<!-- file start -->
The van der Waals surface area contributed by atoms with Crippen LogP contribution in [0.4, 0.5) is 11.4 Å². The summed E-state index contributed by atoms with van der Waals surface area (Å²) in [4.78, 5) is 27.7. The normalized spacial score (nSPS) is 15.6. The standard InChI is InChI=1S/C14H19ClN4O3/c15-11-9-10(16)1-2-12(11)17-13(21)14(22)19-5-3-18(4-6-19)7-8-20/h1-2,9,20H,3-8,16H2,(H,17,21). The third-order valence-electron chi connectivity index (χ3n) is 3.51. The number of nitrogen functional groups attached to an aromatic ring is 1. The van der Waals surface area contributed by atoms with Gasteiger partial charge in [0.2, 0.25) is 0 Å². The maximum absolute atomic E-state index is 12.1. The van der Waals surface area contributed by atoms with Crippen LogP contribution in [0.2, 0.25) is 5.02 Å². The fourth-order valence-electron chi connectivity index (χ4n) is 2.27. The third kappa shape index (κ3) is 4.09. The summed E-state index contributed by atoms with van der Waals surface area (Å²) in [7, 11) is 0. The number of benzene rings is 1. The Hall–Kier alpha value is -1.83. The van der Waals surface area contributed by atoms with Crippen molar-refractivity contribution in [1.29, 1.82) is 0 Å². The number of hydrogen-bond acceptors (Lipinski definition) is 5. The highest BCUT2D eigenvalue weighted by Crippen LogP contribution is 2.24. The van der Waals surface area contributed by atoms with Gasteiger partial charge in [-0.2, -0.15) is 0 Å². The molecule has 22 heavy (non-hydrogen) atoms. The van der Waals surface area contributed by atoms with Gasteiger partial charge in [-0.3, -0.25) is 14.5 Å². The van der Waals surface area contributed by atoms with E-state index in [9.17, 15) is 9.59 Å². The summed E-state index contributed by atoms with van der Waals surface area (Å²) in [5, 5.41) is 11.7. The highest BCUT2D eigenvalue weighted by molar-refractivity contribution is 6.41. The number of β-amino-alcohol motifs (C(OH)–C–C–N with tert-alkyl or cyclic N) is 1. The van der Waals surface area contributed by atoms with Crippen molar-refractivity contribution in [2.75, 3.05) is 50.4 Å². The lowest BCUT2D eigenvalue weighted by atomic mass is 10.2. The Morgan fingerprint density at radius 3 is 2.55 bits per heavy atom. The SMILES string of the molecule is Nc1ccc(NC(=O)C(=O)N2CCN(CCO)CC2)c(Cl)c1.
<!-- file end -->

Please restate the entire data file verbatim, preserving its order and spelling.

The van der Waals surface area contributed by atoms with Crippen LogP contribution in [0.4, 0.5) is 11.4 Å². The summed E-state index contributed by atoms with van der Waals surface area (Å²) in [4.78, 5) is 27.7. The normalized spacial score (nSPS) is 15.6. The standard InChI is InChI=1S/C14H19ClN4O3/c15-11-9-10(16)1-2-12(11)17-13(21)14(22)19-5-3-18(4-6-19)7-8-20/h1-2,9,20H,3-8,16H2,(H,17,21). The third-order valence-electron chi connectivity index (χ3n) is 3.51. The number of nitrogen functional groups attached to an aromatic ring is 1. The van der Waals surface area contributed by atoms with Gasteiger partial charge in [0.2, 0.25) is 0 Å². The maximum absolute atomic E-state index is 12.1. The van der Waals surface area contributed by atoms with Crippen LogP contribution in [0.2, 0.25) is 5.02 Å². The fourth-order valence-electron chi connectivity index (χ4n) is 2.27. The third kappa shape index (κ3) is 4.09. The summed E-state index contributed by atoms with van der Waals surface area (Å²) in [7, 11) is 0. The number of benzene rings is 1. The Hall–Kier alpha value is -1.83. The van der Waals surface area contributed by atoms with Crippen molar-refractivity contribution in [1.29, 1.82) is 0 Å². The number of hydrogen-bond acceptors (Lipinski definition) is 5. The highest BCUT2D eigenvalue weighted by Crippen LogP contribution is 2.24. The van der Waals surface area contributed by atoms with Gasteiger partial charge in [-0.2, -0.15) is 0 Å². The molecule has 22 heavy (non-hydrogen) atoms. The van der Waals surface area contributed by atoms with Gasteiger partial charge in [-0.3, -0.25) is 14.5 Å². The van der Waals surface area contributed by atoms with E-state index in [9.17, 15) is 9.59 Å². The summed E-state index contributed by atoms with van der Waals surface area (Å²) in [5, 5.41) is 11.7. The highest BCUT2D eigenvalue weighted by molar-refractivity contribution is 6.41. The number of β-amino-alcohol motifs (C(OH)–C–C–N with tert-alkyl or cyclic N) is 1. The van der Waals surface area contributed by atoms with Crippen molar-refractivity contribution in [2.75, 3.05) is 50.4 Å². The lowest BCUT2D eigenvalue weighted by atomic mass is 10.2. The Morgan fingerprint density at radius 3 is 2.55 bits per heavy atom. The SMILES string of the molecule is Nc1ccc(NC(=O)C(=O)N2CCN(CCO)CC2)c(Cl)c1.